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SEC Would Rather Pass an ETH Futures ETF Than a Spot BTC One

The stance of the US SEC when it comes to spot market pegged crypto ETFs became clear a week ago when it rejected the VanEck spot Bitcoin ETF proposal.

Yes, it’s true, the rejection wasn’t really a surprise, since Gary Gensler, the chief of SEC, declared before that the SEC doesn’t believe the crypto market is sufficiently mature in order to deal with a spot ETF. Now, it looks like the regulatory body may approve an ETH Futures ETF before a spot BTC one.

James Seyffart, analyst for Bloomberg Intelligence, anticipated that the crypto market will probably enjoy its first Ethereum Futures ETF by Q1 2022.

“Most market participants agree that a spot Bitcoin ETF would be superior to existing futures ETFs, yet SEC approval of the former may be delayed until late 2022 or beyond. Though a spot Bitcoin ETF is possible in 2022, SEC approval may take longer due to concerns about regulation in the underlying Bitcoin market.”

The US SEC made history in October when it finally approved two Bitcoin Futures ETFs, almost four years following the first BTC ETF proposal. At the same time, it continues its stance when it comes to spot ETF, saying that the market is susceptible to manipulation.

Naturally, this didn’t sit very well with many people, if we take into consideration the fact that the crypto market has surpassed the $3 trillion level in 2021 and institutional demand has grown more than ever before.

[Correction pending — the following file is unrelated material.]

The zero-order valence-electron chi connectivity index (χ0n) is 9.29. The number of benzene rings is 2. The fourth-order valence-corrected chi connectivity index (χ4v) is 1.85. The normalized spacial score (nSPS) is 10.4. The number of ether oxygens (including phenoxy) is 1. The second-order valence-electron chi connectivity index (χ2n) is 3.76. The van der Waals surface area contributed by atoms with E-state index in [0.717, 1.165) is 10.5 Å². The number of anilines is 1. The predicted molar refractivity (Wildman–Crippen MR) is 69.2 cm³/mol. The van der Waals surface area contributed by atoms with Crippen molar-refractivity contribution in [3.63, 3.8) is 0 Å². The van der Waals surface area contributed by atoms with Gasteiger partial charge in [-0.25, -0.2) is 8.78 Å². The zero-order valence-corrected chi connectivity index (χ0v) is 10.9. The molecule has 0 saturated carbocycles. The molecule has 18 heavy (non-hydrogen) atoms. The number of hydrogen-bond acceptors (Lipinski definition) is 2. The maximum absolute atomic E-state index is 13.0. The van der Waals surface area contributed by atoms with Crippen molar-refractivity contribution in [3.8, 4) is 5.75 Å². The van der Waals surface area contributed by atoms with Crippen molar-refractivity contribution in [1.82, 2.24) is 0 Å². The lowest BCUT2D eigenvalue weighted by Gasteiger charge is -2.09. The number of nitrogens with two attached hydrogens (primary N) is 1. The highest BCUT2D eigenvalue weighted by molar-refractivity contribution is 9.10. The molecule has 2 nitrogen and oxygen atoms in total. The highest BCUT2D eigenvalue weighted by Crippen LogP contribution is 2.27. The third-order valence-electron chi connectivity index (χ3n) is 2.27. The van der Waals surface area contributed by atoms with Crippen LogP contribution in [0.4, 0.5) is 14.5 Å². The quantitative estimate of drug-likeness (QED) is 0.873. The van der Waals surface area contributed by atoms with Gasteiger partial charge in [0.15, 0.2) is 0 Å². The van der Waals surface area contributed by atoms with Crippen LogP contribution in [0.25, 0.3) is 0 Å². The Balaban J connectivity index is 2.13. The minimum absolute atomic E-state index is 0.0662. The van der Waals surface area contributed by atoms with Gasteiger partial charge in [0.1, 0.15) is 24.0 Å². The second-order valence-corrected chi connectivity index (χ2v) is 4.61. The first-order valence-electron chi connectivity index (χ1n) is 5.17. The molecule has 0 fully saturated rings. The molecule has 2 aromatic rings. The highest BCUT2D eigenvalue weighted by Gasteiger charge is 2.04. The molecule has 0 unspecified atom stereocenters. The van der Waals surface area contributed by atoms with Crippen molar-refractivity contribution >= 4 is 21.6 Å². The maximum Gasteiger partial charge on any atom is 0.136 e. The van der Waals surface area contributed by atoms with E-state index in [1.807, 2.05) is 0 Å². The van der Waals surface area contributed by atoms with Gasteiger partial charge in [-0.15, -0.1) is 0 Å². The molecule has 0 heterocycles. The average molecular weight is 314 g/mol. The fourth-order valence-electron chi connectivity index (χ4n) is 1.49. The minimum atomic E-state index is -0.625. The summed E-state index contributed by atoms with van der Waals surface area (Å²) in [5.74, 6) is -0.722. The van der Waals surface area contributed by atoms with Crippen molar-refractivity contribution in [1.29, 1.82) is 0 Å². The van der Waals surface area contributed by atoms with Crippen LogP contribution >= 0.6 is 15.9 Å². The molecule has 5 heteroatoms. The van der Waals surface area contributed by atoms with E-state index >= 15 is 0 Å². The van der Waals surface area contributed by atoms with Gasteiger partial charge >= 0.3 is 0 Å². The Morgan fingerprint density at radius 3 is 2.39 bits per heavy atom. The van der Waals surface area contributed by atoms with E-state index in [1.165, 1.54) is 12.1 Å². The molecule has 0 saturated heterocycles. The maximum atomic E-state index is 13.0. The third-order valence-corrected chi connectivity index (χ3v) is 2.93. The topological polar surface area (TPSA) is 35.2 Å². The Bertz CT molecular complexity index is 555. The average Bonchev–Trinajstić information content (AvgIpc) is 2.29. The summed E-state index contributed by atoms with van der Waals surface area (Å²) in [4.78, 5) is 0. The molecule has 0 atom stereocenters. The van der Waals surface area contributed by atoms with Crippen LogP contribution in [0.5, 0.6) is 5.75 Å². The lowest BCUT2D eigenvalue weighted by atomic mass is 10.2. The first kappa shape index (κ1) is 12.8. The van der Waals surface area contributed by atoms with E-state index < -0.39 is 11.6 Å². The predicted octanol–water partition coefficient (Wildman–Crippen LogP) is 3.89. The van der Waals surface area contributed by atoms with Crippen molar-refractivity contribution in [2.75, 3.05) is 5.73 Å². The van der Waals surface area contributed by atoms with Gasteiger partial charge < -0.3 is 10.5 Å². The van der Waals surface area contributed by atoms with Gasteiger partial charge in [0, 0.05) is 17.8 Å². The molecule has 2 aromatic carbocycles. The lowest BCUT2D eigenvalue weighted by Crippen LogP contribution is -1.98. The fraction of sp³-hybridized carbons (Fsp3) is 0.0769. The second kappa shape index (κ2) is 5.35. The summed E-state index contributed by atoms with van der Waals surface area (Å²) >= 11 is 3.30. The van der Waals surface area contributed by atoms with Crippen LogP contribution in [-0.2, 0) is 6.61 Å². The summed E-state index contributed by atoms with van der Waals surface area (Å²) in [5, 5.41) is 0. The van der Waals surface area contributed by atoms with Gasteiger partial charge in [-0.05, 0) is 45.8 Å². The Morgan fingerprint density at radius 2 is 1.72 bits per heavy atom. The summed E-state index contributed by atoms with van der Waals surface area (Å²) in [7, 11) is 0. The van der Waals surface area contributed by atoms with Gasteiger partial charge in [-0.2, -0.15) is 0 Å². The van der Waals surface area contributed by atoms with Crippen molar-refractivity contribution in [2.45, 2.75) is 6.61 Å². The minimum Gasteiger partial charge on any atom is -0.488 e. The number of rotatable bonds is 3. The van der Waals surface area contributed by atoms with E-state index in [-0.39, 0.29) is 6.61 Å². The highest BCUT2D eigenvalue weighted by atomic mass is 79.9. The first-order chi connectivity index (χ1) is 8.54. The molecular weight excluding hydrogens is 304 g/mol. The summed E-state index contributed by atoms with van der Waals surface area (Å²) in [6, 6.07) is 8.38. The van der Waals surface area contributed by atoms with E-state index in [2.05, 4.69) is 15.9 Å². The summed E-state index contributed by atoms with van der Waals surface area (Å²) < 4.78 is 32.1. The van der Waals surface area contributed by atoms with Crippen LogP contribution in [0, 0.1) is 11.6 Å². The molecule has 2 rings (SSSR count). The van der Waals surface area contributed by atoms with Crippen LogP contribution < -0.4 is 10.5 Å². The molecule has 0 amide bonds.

Rivals: ETH Futures and BTC Spot ETF

Following the comments made by Gensler, a series of companies have withdrawn their spot ETF proposal or filed futures ones. Some companies have filed for an Ether Futures ETF, such as Galaxy Digital, and MoneyTree.

The co-founder and CEO of FTX, Sam Bankman-Fried, declared that the approval for ETH Futures ETF won’t be a surprise, saying: “Ethereum maybe, I don’t know, but it might be upon speculation that there might be an Ethereum futures-based ETF as well — that would not be a surprising development.”

Many are of the opinion that the SEC is aware of the fact that a spot market is less prone to manipulation and, therefore, more viable, than a futures one, so they are doing this so they won’t lose control.

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